The Level 4 Diploma in Canine Training and Behaviour Management course is an Ofqual regulated qualification. It is a progression from the Level 3 Canine Care Behaviour and Welfare Qualification.
This qualification is aimed at those wishing to expand their knowledge of canine anatomy and physiology, training and behaviour, the role of exercise and nutrition and how to run dog training classes.
The subject of dog training is of great interest to many dog owners and those working or volunteering hands-on with dogs. Understanding dog body language, influences on behaviour and how dogs think is of great benefit to anyone dealing with dogs.
All careers working with dogs require an understanding of canine behaviour, including being able to interpret canine body language, recognising and dealing with unwanted behaviour and preventing problems from occurring. This understanding is appropriate for everyone in contact with dogs including dog owners, dog walkers, kennel workers, dog sitters, dog re-homers, animal welfare officers and of course dog behaviour practitioners.
This Level 4 qualification is for those wanting to embark on a career as a dog behaviour practitioner. If you only have limited understanding of how dogs learn this is the course to begin with. If you have no prior knowledge we would advise you begin with the level 3 course.
As with all of our theory courses, you are assigned your own personal tutor who will support and guide you throughout the course. All of our dog courses are written in consultation with behaviour experts, rescue workers and experienced tutors who all support force-free training. We do not support aversive techniques or “tools” in any form and only use those techniques that are force-free and are supported by science.
Human-animal interactions cause conflicts on an individual, local, national and international level and are increasingly subject to legal regulation.
The domestic dog (Canis lupus familiaris) has been man’s best friend and most loyal companion since antiquity. With a population spanning more than 500 million worldwide, dogs are the second most popular companion animal (after cats) on a global scale.
Dogs play multiple roles in our society; they are our beloved pets and companions and guard our homes against intruders; they provide their valuable services to the police and the military; they are used for guarding livestock; they are displayed in shows and take part in sports. Not all dogs are owned, however; many dogs are stray, abandoned or in shelters. Others are used in experiments or illegal sports such as fighting. Since dogs are so deeply integrated into our human society, the need for a set of laws that will not only protect them from harm but also promote their welfare is imperative. At the same time, legislation needs to provide a framework that will protect people from dogs. This module of the Dog Training Course has the aim of providing information about the most up to date legislation relating to dogs in the UK. The learning material assumes little or no knowledge of dog law.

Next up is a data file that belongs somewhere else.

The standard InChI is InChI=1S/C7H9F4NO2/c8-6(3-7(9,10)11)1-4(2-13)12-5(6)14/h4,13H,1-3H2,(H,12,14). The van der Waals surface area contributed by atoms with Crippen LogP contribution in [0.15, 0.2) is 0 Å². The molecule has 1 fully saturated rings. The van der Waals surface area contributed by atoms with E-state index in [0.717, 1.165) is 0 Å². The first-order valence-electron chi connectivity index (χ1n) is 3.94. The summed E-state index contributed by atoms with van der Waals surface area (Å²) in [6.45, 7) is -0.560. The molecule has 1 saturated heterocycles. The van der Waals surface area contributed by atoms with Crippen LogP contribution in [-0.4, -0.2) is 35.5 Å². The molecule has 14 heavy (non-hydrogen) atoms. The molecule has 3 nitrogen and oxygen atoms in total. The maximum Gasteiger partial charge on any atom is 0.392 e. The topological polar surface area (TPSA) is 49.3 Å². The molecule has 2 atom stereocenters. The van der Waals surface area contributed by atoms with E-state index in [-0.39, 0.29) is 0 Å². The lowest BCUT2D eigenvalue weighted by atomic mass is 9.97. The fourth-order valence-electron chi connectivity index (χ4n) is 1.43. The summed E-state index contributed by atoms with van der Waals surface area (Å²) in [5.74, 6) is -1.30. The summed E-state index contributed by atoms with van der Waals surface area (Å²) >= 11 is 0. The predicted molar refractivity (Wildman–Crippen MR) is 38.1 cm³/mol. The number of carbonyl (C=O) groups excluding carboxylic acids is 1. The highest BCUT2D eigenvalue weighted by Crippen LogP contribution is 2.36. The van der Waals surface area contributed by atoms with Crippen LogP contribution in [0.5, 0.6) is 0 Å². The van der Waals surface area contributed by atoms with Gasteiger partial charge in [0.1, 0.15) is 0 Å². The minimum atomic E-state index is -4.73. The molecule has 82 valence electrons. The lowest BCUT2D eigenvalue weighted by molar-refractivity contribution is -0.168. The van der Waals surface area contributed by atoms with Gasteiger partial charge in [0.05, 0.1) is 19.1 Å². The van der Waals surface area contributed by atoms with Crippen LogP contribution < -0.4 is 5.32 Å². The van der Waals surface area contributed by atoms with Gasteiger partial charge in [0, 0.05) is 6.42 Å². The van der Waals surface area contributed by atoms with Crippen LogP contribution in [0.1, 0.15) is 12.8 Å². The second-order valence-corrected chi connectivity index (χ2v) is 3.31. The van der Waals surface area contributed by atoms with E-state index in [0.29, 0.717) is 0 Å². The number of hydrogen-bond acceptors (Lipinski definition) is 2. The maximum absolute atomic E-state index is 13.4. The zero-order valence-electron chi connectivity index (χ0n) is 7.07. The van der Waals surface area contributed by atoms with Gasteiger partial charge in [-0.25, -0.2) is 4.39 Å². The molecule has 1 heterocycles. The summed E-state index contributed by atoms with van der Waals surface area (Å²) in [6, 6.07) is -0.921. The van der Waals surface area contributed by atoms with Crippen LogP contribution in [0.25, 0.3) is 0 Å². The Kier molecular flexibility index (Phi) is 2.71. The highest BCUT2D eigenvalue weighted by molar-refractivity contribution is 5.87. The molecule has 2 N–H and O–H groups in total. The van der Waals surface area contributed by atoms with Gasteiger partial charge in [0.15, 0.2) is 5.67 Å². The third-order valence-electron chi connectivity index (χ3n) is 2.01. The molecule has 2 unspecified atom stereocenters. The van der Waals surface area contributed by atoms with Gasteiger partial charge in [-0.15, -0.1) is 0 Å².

Unit Summary (440 GLH)
This unit looks at some of the most common behaviour problems – their causes and solutions. Long term kennelling can also cause a number of difficulties and these are covered, along with solutions.
The wellbeing of dogs in rescue is also covered, along with humane training equipment. This unit also looks at various alternative therapies that may be considered in conjunction with behaviour modification.
From this unit, students will gain an understanding of the skeletal, muscle and locomotory systems and how these body systems can impact behaviour.
Unit 3 looks at the human role in behaviour problems and how lifestyle can influence a dogs behaviour.
From this unit, you will gain a thorough understanding of classical and operant conditioning, understand the various rates of reinforcement and when to use them and an understanding of the way dogs learn and how we should be training them. Clicker training is also covered in this unit. Please note, we only support force-free training methods.
This unit covers the major nutrients that dogs require and provides an understanding of the anatomy and physiology of the canine digestive system. Students will learn the value of various dietary plans for various health conditions and how food can impact behaviour.
Unit 6 looks at physiology – circulatory system, the nervous system, the urinary system, skin, the reproductive system, digestive system and the respiratory system.
Play and exercise can influence behaviour. This unit looks at the consequences of too much or too little play and exercise and how we can use play to improve unwanted behaviour. An understanding of mental stimulation and environmental enrichment is also covered.
Unit 8 considers the role of nature versus nurture, along with various medical conditions that can impact behaviour. The role of stress in unwanted behaviour problems is also considered.
By the end of this unit, you will gain an understanding of the essential business requirements and skills needed to run classes and be able to plan a training class. It also considers the limitations of dog training.
We offer a selection of accredited and employer recognized courses specifically designed for careers working with animals.
If you have any questions about our courses, please contact us.
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